Article  PubMed  Google Scholar 

  9. 9.

    Stoltzfus RJ, Heidkamp R, Kenkel D, Habicht JP: Iron supplementation of young children: learning from the new evidence. Food Nutr Bull. 2007, 28: S572-584.

    Article  PubMed  Google Scholar 

  10. 10.

    Olivares M, Walter T, Hertrampf E, Pizarro F: Anaemia and iron deficiency disease in children. Br Med Bull. 1999, 55: 534-543. 10.1258/0007142991902600.

    CAS  Article  PubMed  Google Scholar 

  11. 11.

    Fishman SM, Christian P, West KP: The role of vitamins in the prevention and control of anaemia. Public Health Nutr. 2000, 3: 125-150. 10.1017/S1368980000000173.

    CAS  Article  PubMed  Google Scholar 

  12. 12.

    Allen L, Rosado JL, Casterline JE, López P, Muñoz E, Garcia OP, Martinez H: Lack of hemoglobin response to iron supplementation in anemic mexican preschoolers with multiple micronutrient deficiencies. Am J Clin Nutr. 2000, 71: 1485-1494.

    CAS  PubMed  Google Scholar 

  13. 13.

    Nestel P, Melara A, Rosado JL, Mora JO: Under nutrition among Honduran children 12 to 71 months old. Pan Am J Public Health. 1999, 6: 256-265.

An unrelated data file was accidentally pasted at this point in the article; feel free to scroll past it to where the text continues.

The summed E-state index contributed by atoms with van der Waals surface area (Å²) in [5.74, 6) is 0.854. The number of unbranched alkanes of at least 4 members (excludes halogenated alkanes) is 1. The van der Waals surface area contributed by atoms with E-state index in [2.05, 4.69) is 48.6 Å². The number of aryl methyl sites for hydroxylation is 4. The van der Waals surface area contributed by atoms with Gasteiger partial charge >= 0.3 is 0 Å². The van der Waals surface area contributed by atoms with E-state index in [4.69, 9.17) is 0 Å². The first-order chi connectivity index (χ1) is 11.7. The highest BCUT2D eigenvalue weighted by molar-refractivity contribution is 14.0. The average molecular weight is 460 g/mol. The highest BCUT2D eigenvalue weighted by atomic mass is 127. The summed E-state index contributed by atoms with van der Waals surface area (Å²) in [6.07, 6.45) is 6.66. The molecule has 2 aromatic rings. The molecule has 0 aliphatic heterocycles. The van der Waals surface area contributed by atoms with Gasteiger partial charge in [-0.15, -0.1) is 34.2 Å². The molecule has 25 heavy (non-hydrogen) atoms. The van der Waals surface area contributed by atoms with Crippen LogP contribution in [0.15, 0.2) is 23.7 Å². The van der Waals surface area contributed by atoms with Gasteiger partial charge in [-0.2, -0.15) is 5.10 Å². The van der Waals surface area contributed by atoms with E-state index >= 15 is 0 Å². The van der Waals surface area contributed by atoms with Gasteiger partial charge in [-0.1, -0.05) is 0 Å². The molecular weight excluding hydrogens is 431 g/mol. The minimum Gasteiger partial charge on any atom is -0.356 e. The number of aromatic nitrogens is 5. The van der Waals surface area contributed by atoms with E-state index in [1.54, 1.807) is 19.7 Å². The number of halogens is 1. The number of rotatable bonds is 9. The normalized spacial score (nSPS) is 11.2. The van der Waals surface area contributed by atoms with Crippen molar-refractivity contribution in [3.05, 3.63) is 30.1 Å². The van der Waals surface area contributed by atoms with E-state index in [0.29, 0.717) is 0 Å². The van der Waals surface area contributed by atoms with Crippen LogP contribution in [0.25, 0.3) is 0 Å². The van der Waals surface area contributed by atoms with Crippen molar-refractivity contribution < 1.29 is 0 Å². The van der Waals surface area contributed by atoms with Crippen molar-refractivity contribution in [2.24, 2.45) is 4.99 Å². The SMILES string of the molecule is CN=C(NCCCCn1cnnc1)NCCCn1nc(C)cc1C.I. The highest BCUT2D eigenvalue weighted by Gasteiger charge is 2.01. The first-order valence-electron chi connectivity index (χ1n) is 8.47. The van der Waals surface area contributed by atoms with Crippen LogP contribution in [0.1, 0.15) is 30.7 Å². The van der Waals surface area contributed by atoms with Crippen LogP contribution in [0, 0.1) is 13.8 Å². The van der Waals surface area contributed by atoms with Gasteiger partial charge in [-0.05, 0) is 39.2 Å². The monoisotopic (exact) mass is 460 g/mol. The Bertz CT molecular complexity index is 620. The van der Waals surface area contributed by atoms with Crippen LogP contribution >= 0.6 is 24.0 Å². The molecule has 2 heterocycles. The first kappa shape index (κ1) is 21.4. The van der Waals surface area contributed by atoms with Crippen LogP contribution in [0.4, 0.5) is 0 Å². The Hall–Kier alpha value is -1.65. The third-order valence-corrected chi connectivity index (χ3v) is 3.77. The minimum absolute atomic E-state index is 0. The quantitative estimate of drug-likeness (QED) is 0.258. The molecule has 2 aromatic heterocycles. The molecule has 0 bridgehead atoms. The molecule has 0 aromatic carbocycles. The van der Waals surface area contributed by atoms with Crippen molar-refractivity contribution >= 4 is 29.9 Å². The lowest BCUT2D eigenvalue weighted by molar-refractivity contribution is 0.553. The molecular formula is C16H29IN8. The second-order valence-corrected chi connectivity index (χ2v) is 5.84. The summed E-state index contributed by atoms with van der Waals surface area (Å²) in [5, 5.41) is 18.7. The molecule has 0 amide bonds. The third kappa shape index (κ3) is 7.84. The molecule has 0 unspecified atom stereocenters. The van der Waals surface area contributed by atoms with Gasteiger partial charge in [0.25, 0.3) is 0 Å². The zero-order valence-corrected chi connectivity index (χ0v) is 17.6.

CAS  Article  Google Scholar 

  14. 14.

    UNICEF, UNU, WHO: Iron deficiency anaemia. Assesment, prevention and control. WHO/NHD/01. 2001, Geneve: World Health Oranization, --- Either first page or author must be supplied.. 3

    Google Scholar 

  15. 15.

    Dewey KG: Increasing iron intake of children through complementary foods. Food Nutr Bull. 2007, 28: S595-609.

    Article  PubMed  Google Scholar 

  16. 16.

    Rosado JL, Camacho R, Bourges H: Adición de vitaminas y de minerales a las harinas de maíz y de trigo en México. Salud Pública de México. 1999, 41: 130-137.

    CAS  PubMed  Google Scholar 

  17. 17.

    Rosado JL, Rivera J, López G, Solano L: Development, production and qualitycontrol of nutricional supplements for a nacional supplementation program in Mexico. Food Nutr Bull. 2000, 21: 30-34.

    Article  Google Scholar 

  18. 18.

    Beinner MA, Lamounier JA: Recent experience with fortification of foods and beverages with iron for the control of iron-deficiency anemia in Brazilian children. Food Nutr Bull. 2003, 24: 268-274.

    Article  PubMed  Google Scholar 

  19. 19.

    Layrisse M, Garcia-Casal MN, Mendez-Castellano H, Jimenez M, Henry O, Chavez JE, Gonzalez E: Impact of fortification of flours with iron to reduce the prevalence of anemia and iron deficiency among schoolchildren in Caracas, Venezuela: a follow-up. Food Nutr Bull. 2002, 23: 384-389.

    Article  PubMed  Google Scholar 

  20. 20.